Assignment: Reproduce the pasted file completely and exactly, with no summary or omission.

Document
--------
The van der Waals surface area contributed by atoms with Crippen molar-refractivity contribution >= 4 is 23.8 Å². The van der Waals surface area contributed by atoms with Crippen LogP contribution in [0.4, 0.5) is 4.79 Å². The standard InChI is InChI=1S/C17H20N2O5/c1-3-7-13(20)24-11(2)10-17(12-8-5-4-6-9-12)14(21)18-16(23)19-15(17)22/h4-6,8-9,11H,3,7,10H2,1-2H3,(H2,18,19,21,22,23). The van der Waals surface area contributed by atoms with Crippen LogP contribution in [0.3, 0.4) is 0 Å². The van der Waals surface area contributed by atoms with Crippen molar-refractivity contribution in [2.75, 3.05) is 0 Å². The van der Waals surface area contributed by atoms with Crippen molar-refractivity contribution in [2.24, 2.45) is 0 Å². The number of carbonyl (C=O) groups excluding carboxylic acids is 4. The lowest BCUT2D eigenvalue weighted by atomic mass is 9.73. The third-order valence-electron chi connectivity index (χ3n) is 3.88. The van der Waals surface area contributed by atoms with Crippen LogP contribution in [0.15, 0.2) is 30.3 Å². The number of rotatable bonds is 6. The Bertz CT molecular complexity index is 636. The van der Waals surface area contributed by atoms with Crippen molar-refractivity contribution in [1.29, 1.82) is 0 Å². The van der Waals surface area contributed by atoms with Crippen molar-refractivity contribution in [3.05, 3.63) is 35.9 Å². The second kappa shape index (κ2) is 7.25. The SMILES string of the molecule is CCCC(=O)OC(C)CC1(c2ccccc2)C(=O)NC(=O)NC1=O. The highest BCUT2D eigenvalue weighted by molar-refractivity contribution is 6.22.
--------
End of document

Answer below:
The van der Waals surface area contributed by atoms with Crippen molar-refractivity contribution >= 4 is 23.8 Å². The van der Waals surface area contributed by atoms with Crippen LogP contribution in [0.4, 0.5) is 4.79 Å². The standard InChI is InChI=1S/C17H20N2O5/c1-3-7-13(20)24-11(2)10-17(12-8-5-4-6-9-12)14(21)18-16(23)19-15(17)22/h4-6,8-9,11H,3,7,10H2,1-2H3,(H2,18,19,21,22,23). The van der Waals surface area contributed by atoms with Crippen LogP contribution in [0.3, 0.4) is 0 Å². The van der Waals surface area contributed by atoms with Crippen molar-refractivity contribution in [2.75, 3.05) is 0 Å². The van der Waals surface area contributed by atoms with Crippen molar-refractivity contribution in [2.24, 2.45) is 0 Å². The number of carbonyl (C=O) groups excluding carboxylic acids is 4. The lowest BCUT2D eigenvalue weighted by atomic mass is 9.73. The third-order valence-electron chi connectivity index (χ3n) is 3.88. The van der Waals surface area contributed by atoms with Crippen LogP contribution in [0.15, 0.2) is 30.3 Å². The number of rotatable bonds is 6. The Bertz CT molecular complexity index is 636. The van der Waals surface area contributed by atoms with Crippen molar-refractivity contribution in [1.29, 1.82) is 0 Å². The van der Waals surface area contributed by atoms with Crippen molar-refractivity contribution in [3.05, 3.63) is 35.9 Å². The second kappa shape index (κ2) is 7.25. The SMILES string of the molecule is CCCC(=O)OC(C)CC1(c2ccccc2)C(=O)NC(=O)NC1=O. The highest BCUT2D eigenvalue weighted by molar-refractivity contribution is 6.22.